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Travis Scott won’t be indicted for Astroworld concert tragedy that killed 10, grand jury decides

A Houston grand jury voted Thursday not to indict rap singer Travis Scott and five others on criminal charges in connection with the deaths of ten people at the 2021 Astroworld Festival in Houston when many fans fainted in a huge throng.

The grand jury’s decision to “no bill” — that is, not pursue criminal charges based on the information presented — the six defendants on all counts came nearly 20 months after Scott’s Nov. 5, 2021, music concert at NRG Park, which wounded hundreds. Scott, who is known for his dramatic shows, played for almost an hour as several fans begged for assistance.

“In this case, the grand jury of Harris County’s 228th district court found that no crime occurred,” county District Attorney Kim Ogg told reporters Thursday. “That no single individual was criminally responsible.”

The event drew widespread scrutiny as numerous warning signs, including concerns about insufficient event staff, a security gate breach early in the morning on the day of the concert, and communications breakdowns as revelers suffered, became clear in the days and weeks following the disaster.

Scott is still facing several lawsuits from hundreds of people who attended and were hurt during the chaos. On Thursday, a lawyer representing some of those victims pledged to continue seeking justice.

“While we are incredibly disappointed that Mr. Travis Scott will not be indicted on charges stemming from the senseless tragedies and chaos that occurred at Astroworld, we are undeterred and will continue fighting every day on behalf of the hundreds of injury victims – who simply intended to attend a concert for a night of fun – to ensure responsible parties are held accountable in the ongoing pursuit of justice,” Kevin Haynes said in a statement.

Following the tragedy, Governor Greg Abbott formed a task committee to investigate how to improve security at Texas events. In April 2022, the task team produced a nine-page report on concert safety. Though the study had factual errors, it offered many recommendations to improve safety, including that organizers form a single, on-site command and that stronger permitting processes be implemented for comparable events, among other things.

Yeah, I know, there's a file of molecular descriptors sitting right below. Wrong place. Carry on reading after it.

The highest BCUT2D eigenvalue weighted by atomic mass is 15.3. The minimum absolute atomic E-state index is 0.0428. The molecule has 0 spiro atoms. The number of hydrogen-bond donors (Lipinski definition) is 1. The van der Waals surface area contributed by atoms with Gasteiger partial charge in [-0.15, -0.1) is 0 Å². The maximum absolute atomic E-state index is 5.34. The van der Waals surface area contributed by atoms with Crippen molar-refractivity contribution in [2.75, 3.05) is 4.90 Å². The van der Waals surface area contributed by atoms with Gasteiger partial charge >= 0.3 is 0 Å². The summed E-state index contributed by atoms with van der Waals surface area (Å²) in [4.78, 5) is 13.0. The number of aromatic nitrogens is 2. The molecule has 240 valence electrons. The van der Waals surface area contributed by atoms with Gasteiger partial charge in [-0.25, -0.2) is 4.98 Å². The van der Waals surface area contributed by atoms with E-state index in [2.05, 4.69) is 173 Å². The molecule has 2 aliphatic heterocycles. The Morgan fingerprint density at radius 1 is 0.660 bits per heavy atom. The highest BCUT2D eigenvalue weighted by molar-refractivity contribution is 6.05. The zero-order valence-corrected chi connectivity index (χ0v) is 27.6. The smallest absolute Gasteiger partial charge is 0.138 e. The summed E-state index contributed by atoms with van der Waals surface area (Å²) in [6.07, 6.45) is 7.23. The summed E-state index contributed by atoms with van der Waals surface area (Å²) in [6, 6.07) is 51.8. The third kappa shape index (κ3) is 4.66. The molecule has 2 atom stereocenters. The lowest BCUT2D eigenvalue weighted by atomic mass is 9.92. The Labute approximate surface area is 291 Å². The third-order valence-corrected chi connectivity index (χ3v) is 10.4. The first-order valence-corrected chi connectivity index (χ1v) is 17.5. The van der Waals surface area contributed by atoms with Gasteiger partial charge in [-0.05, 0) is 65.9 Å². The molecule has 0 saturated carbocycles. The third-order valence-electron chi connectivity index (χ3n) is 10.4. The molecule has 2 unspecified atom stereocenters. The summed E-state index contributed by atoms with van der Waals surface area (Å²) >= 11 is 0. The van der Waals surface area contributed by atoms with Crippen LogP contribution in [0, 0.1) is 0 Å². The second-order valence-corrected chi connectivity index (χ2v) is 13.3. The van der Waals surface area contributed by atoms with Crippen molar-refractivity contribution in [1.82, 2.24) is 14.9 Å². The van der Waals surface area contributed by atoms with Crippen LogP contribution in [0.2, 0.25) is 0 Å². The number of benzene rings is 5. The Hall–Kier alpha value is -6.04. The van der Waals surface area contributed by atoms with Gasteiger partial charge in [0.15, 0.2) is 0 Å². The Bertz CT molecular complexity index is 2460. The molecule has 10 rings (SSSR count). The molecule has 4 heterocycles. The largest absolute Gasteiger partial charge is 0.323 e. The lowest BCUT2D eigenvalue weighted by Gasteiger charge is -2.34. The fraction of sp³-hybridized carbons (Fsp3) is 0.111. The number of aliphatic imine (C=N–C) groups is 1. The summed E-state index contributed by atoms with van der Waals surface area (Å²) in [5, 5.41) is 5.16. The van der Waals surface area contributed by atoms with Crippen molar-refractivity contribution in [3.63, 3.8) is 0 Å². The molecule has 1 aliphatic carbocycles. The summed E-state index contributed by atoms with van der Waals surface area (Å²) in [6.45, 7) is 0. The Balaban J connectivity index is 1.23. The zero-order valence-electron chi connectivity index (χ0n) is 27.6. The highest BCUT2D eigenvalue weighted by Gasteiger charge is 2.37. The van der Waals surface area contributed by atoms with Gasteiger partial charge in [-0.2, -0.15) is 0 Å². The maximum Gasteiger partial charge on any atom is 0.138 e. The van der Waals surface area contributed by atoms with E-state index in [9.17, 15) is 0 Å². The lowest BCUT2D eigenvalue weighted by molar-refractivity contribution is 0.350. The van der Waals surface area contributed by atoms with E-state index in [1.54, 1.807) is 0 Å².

According to their review of video footage and witness accounts, Houston police investigators who led the 19-month investigation said on Thursday that all ten deaths, which included two concertgoers under the age of 15, occurred in a specific area of about 8,200 square feet near the main stage where Scott performed.

Overpopulation in that specific sector of the festival grounds, according to the investigators, was a crucial role in the deaths, resulting in a gradual constriction of the area, finally trapping attendees within the mob.

According to authorities, a crucial reason of the crowding was that fans began congregating near the stage hours before the main performance in anticipation of seeing Scott, who was headlining his own festival.

After a performance before Scott’s set concluded, concertgoers from another stage across the grounds walked to the already-crowded area in front of the main stage.

The cause of death for the people was determined to be compression asphyxia by the Harris County medical examiner, and the manner of death was determined to be accidents.

Houston Police Chief Troy Finner announced intentions to disclose an over 1,000-page criminal offense report compiled by detectives, a move he described as unusual and an effort to be honest.

“This incident was very complex,” Finner explained. “You can’t tell me everything that happened in two minutes.” To the families, first and foremost, but also to the public and everyone else: You may read it and realize the difficulties that everyone suffered that night.”

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Written by Anthony Peters